A second bank is marketing commercial mortgage bonds backed by a portfolio of self-storage facilities.
MSJP 2015-HAUL will issue $170 million of securities, $90.7 million of which are rated by Moody’s Investors Service.
The notes are secured by a single fixed-rate whole loan secured by a fee interest in 105 self-storage properties manged by U-Haul located in 35 states.
collateral improvements are represented by 2,663,398 SF of rentable area contained within 32,519 self-storage units. Both interior and exterior storage are present, of which 13,298 units (40.9%) are climate controlled. The portfolio also contains 319 RV parking spaces and additional U-Box space (portable storage units). C
The loan pays interest of 4.865% and amortizes fully over a 20-year period, eliminating the risk that it will be difficult to refinance.
Among other strengths of the deal, according to Moody’s is the fact that the collateral benefits from the affiliation with a nationally recognizable brand. The sponsor is AMERCO, the parent company of U-Haul and a leading do-it-yourself storage and moving company, with a portfolio of 491,000 self-storage units and more than 44.2 million square feet of self-storage space across the U.S. and Canada.
Moody’s concerns include the property age. The portfolio facilities are on average 48 years old. Moreover only nine properties have been renovated since 2010. Only 40.9% of the portfolio’s units are climate-controlled.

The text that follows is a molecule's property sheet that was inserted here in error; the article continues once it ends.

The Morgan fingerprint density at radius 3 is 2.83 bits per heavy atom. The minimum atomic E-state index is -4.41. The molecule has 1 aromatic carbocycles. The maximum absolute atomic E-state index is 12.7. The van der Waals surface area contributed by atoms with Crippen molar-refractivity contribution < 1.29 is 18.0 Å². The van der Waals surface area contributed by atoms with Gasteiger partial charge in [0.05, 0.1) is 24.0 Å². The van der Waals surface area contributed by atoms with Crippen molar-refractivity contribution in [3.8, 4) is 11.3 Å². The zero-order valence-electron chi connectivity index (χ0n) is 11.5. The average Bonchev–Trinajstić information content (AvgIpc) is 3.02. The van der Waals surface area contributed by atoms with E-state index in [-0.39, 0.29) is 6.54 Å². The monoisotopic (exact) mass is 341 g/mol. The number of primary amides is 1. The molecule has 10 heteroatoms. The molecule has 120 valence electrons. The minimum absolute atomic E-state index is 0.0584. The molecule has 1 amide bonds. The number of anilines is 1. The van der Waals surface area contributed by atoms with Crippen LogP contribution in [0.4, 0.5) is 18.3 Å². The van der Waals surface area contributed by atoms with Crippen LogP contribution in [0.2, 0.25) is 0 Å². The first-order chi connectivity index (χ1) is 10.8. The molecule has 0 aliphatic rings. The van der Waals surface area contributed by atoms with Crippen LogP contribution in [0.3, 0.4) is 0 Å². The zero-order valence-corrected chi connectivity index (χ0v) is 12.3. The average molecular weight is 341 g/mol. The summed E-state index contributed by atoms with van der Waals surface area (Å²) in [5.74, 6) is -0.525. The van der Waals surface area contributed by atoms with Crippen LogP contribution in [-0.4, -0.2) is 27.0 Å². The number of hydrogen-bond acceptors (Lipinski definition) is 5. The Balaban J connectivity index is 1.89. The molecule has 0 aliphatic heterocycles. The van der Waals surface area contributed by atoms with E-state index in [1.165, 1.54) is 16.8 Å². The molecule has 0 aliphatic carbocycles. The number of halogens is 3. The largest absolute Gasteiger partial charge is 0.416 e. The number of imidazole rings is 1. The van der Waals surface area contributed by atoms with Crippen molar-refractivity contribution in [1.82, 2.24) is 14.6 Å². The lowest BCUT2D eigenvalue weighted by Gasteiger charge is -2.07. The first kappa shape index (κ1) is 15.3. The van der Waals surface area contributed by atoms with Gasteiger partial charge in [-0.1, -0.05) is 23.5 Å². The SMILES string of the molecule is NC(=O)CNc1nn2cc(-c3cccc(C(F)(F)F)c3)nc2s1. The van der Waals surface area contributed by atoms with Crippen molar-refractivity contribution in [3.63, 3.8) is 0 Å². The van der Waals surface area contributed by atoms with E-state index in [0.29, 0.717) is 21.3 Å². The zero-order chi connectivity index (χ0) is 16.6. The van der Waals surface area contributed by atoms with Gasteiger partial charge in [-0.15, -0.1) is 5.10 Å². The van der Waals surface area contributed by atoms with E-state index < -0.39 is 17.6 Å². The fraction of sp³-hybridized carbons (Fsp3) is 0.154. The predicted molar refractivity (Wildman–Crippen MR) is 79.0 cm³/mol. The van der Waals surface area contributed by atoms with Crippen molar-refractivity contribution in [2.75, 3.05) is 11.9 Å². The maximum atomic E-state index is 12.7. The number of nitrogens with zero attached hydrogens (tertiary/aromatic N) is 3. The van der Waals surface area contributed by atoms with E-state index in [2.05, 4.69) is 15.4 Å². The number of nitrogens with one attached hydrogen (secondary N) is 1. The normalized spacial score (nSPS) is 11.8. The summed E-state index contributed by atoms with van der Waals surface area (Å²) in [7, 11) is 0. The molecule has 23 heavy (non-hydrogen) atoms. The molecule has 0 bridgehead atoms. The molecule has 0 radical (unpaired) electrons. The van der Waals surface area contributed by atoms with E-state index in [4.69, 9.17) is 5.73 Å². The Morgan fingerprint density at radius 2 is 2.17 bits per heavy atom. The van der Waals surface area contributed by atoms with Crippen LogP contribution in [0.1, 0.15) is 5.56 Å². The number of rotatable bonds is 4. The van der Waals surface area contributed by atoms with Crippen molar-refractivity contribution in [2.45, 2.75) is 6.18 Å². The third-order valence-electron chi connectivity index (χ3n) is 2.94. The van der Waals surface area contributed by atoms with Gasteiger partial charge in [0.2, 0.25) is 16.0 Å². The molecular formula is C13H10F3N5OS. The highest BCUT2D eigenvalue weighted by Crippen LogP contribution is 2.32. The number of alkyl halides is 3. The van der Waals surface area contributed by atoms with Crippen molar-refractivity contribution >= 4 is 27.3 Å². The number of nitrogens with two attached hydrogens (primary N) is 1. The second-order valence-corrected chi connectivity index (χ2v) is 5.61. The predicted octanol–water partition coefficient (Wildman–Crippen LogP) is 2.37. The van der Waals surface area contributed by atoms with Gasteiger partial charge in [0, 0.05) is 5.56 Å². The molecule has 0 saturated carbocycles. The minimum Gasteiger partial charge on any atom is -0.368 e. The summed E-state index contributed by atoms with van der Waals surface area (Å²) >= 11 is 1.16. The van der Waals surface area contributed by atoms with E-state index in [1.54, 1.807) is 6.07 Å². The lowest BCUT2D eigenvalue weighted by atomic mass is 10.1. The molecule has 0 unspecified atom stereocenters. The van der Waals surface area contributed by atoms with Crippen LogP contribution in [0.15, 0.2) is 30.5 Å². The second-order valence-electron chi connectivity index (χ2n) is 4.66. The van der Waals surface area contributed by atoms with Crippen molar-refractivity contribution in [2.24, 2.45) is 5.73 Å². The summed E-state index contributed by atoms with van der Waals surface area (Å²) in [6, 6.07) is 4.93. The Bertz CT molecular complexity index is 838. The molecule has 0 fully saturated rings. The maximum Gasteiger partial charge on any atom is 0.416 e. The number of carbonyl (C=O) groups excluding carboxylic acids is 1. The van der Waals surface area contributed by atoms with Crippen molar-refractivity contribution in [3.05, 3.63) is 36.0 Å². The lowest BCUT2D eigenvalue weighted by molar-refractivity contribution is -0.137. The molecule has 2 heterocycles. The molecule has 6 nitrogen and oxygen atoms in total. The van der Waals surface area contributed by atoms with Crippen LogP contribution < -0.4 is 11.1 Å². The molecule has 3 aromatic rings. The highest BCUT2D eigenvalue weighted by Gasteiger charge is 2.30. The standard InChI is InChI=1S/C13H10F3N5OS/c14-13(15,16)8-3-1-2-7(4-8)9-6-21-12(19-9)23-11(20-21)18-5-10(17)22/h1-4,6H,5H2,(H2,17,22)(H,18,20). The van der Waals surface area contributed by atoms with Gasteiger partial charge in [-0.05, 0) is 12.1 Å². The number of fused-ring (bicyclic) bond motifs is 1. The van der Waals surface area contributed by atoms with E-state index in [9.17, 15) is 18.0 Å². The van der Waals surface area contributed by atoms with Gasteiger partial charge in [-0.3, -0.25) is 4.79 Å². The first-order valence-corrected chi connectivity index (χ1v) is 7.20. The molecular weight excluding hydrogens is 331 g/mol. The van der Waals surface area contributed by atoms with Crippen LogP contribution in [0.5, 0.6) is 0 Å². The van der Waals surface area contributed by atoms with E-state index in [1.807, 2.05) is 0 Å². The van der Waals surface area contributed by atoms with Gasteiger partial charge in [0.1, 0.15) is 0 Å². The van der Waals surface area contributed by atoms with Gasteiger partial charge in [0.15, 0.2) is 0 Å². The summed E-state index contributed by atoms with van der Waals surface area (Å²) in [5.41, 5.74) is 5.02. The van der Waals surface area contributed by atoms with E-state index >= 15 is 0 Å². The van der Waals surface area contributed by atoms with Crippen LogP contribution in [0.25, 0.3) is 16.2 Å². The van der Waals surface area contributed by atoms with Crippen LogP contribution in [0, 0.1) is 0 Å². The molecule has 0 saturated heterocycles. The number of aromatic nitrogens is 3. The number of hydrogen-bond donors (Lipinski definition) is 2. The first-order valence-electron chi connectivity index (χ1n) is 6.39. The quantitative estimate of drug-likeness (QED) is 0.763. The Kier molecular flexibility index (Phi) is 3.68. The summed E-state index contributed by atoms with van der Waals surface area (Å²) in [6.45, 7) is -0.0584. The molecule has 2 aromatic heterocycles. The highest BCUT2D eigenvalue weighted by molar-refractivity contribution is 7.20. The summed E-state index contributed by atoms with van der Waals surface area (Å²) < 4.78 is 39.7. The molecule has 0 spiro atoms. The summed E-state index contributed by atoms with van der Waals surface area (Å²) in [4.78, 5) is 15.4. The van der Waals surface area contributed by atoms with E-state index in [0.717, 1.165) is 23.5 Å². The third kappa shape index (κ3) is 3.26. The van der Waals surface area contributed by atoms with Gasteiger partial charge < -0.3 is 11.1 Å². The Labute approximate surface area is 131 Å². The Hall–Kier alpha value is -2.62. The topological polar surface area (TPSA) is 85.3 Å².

Location is another weakness 33 of the 105 properties are located in secondary or tertiary markets.
Moody’s assigned a preliminary ‘Aaa’ rating to a $59 million senior tranche with a loan-to-value ratio of 58.4% and an ‘Aa3’ rating to $31 million tranche with an LTV of 70.0%.
morgan Stanley's deal comes two market two month's after a similar deal from Bank of Ameririca; the $274.4 million BAMLL Commercial Mortgage Securities Trust 2015-HAUL refinanced a 20-year, fixed-rate mortgage secured by 60 self-storage properties owned by Mark V. Shoen, the son of the founders of U-Haul.
Like Morgan Stanley's deal, Bank of America's was backed by a loan that fully amortizes and has low leverage.